In 1948, a drive-in located in Los Angeles implemented a unique system using conveyer belts to deliver food. This innovative idea, patented by Kenneth C. Purdy as the Motormat, aimed to eliminate the need for carhops by relying on a conveyor belt system for order taking and food delivery. The Track restaurant in Southern California embraced this technology, with 20 stalls arranged like spokes around the central building.
Instead of carhops, a metal bin on a conveyor belt played the roles of a waiter, busboy, and server. Purdy stated in 1949 that this system saved customers 30 to 50% of the time it would take at a typical drive-in. With the Motormat, there was no waiting for carhops, no need to deal with dusty food, no honking for the check, and no waiting for change.
The process of ordering at this drive-in involved driving up to a window-high bin mounted on rails. Inside the bin, customers would find glasses of water, a menu, a pencil, and a pad. They would fill out their order, push a button, and send the bin back to the kitchen, located at the center of the circular structure. While the food was being prepared, the bin would return with the bill. After the payment was made, the food and change would be sent back down the rails, eliminating the need for tipping a waitress.
Here’s a description of the operation from The American Drive-In, by Michael Karl Witzel:
“Debuted in 1949, a Los Angeles innovation promised total elimination of carhops. At a new drive-in called “The Track,” it attracted customers from as far as Santa Monica with its unique type of service. Like a group of horses at a trough [there’s a gracious image], cars ringed around a central building, forming a circular pattern. Twenty semicircular parking spaces bridged a center kitchen by means of metal tracks. Food and condiments rode the rails within carrying… compartment[s] each powered by a small ½-horsepower motor.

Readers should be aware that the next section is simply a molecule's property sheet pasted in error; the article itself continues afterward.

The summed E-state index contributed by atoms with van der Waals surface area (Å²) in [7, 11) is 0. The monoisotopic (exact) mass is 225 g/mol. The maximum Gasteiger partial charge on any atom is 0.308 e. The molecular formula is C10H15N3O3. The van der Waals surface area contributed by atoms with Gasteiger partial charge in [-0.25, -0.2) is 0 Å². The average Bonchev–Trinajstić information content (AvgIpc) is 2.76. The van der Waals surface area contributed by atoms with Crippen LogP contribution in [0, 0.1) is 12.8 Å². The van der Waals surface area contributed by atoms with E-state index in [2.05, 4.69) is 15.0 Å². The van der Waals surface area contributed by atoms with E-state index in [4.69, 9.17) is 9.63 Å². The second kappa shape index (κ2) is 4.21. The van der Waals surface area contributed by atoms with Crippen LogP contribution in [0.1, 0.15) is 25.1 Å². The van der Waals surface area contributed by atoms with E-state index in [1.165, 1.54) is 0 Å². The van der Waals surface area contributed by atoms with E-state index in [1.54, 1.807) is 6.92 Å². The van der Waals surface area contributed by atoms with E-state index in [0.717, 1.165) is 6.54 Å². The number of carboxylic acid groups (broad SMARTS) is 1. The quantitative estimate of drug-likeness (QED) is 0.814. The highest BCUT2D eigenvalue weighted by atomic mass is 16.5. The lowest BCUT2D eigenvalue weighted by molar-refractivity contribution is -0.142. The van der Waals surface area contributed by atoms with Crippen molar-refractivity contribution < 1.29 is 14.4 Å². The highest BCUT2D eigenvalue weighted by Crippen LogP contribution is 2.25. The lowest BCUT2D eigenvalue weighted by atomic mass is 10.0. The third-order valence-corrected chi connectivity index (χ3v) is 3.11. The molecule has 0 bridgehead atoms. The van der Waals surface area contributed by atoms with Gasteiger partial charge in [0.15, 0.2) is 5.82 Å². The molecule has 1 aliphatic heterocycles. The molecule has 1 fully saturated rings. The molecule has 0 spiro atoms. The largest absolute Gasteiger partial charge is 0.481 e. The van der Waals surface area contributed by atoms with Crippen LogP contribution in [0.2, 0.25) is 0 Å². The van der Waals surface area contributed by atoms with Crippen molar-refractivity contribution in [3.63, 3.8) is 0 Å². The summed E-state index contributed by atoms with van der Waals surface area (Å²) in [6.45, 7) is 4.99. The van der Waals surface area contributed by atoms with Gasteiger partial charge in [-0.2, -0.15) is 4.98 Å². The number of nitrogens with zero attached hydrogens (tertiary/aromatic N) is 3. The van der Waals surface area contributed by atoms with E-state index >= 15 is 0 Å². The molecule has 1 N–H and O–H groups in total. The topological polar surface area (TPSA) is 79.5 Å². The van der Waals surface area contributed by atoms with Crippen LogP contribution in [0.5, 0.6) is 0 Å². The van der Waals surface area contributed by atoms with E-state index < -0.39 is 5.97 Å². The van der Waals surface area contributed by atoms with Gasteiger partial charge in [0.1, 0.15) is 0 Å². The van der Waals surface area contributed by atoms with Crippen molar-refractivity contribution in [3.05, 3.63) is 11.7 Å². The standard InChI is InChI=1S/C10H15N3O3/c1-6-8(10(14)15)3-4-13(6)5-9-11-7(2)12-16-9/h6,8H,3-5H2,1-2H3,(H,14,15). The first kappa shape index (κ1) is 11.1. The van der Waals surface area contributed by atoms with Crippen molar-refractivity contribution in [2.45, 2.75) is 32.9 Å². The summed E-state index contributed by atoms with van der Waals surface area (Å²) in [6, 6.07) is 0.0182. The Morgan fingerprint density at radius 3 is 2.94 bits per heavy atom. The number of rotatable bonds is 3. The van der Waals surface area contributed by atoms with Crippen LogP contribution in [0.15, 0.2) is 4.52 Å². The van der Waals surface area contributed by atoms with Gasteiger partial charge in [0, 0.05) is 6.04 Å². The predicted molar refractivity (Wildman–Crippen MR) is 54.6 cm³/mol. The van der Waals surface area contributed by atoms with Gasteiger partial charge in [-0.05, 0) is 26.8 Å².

“The mechanical setup was reminiscent of the wackiest Rube Goldberg device. Positioned in a pre-determined [?] parking space, the diner rolled down the car window and was greeted by a stainless-steel bin that could be made flush with the door. Inside the box were plastic cups, a water bottle, menu, order pad, and change tray. It was large, too. Food for six people could be ferried back and forth on the elevated platforms. Patrons would jot down their orders and with the push of a button, the unit scotted a return to the kitchen.
“When the empty bin arrived at the kitchen, an attendant put through the order and added up the bill. As hamburgers and other entrées were prepared, the rail box made its second journey to the automobile to collect the money. By the time it returned to the preparation area, the food was ready to go–loaded into the compartment along with condiments and the customer’s change. According to inventor Kenneth C. Purdy, the spoke-and-wheel-track arrangement sped service 20-25 percent.”
Despite generating initial excitement, The Track restaurant faced challenges in replacing the traditional carhops on skates. Although it served an impressive number of customers, with 3,000 meals sold on its opening day and nearly 40,000 served in the first two weeks, the Motormat concept never truly gained widespread popularity. The Motormat automated drive-in restaurant branched out to three establishments in the L.A area of 1950, all of them had gone by 1952.